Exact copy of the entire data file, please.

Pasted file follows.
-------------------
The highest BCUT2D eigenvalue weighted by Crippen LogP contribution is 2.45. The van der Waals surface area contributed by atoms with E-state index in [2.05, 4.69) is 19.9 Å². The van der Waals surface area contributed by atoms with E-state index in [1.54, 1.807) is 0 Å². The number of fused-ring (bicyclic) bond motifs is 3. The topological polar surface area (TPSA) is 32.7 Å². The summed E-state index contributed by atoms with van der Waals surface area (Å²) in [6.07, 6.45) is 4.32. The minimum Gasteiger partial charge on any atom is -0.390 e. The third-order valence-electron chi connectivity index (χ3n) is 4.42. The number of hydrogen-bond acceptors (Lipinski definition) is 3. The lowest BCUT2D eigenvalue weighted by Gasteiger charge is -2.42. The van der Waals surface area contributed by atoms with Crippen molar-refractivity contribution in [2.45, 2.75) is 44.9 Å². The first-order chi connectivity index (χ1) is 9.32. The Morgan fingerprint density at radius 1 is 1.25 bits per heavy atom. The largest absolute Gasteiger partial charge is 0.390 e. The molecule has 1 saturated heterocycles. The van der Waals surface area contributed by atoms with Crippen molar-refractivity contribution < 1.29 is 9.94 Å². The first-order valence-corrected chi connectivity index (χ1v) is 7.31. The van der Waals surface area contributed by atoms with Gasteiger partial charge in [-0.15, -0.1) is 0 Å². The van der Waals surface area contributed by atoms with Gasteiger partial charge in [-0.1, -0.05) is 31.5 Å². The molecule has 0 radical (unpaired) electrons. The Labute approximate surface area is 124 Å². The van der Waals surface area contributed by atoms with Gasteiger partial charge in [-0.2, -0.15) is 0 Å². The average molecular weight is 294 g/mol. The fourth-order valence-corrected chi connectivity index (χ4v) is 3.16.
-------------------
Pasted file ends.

The highest BCUT2D eigenvalue weighted by Crippen LogP contribution is 2.45. The van der Waals surface area contributed by atoms with E-state index in [2.05, 4.69) is 19.9 Å². The van der Waals surface area contributed by atoms with E-state index in [1.54, 1.807) is 0 Å². The number of fused-ring (bicyclic) bond motifs is 3. The topological polar surface area (TPSA) is 32.7 Å². The summed E-state index contributed by atoms with van der Waals surface area (Å²) in [6.07, 6.45) is 4.32. The minimum Gasteiger partial charge on any atom is -0.390 e. The third-order valence-electron chi connectivity index (χ3n) is 4.42. The number of hydrogen-bond acceptors (Lipinski definition) is 3. The lowest BCUT2D eigenvalue weighted by Gasteiger charge is -2.42. The van der Waals surface area contributed by atoms with Crippen molar-refractivity contribution in [2.45, 2.75) is 44.9 Å². The first-order chi connectivity index (χ1) is 9.32. The Morgan fingerprint density at radius 1 is 1.25 bits per heavy atom. The largest absolute Gasteiger partial charge is 0.390 e. The molecule has 1 saturated heterocycles. The van der Waals surface area contributed by atoms with Crippen molar-refractivity contribution < 1.29 is 9.94 Å². The first-order valence-corrected chi connectivity index (χ1v) is 7.31. The van der Waals surface area contributed by atoms with Gasteiger partial charge in [-0.15, -0.1) is 0 Å². The van der Waals surface area contributed by atoms with Gasteiger partial charge in [-0.1, -0.05) is 31.5 Å². The molecule has 0 radical (unpaired) electrons. The Labute approximate surface area is 124 Å². The van der Waals surface area contributed by atoms with Gasteiger partial charge in [-0.2, -0.15) is 0 Å². The average molecular weight is 294 g/mol. The fourth-order valence-corrected chi connectivity index (χ4v) is 3.16.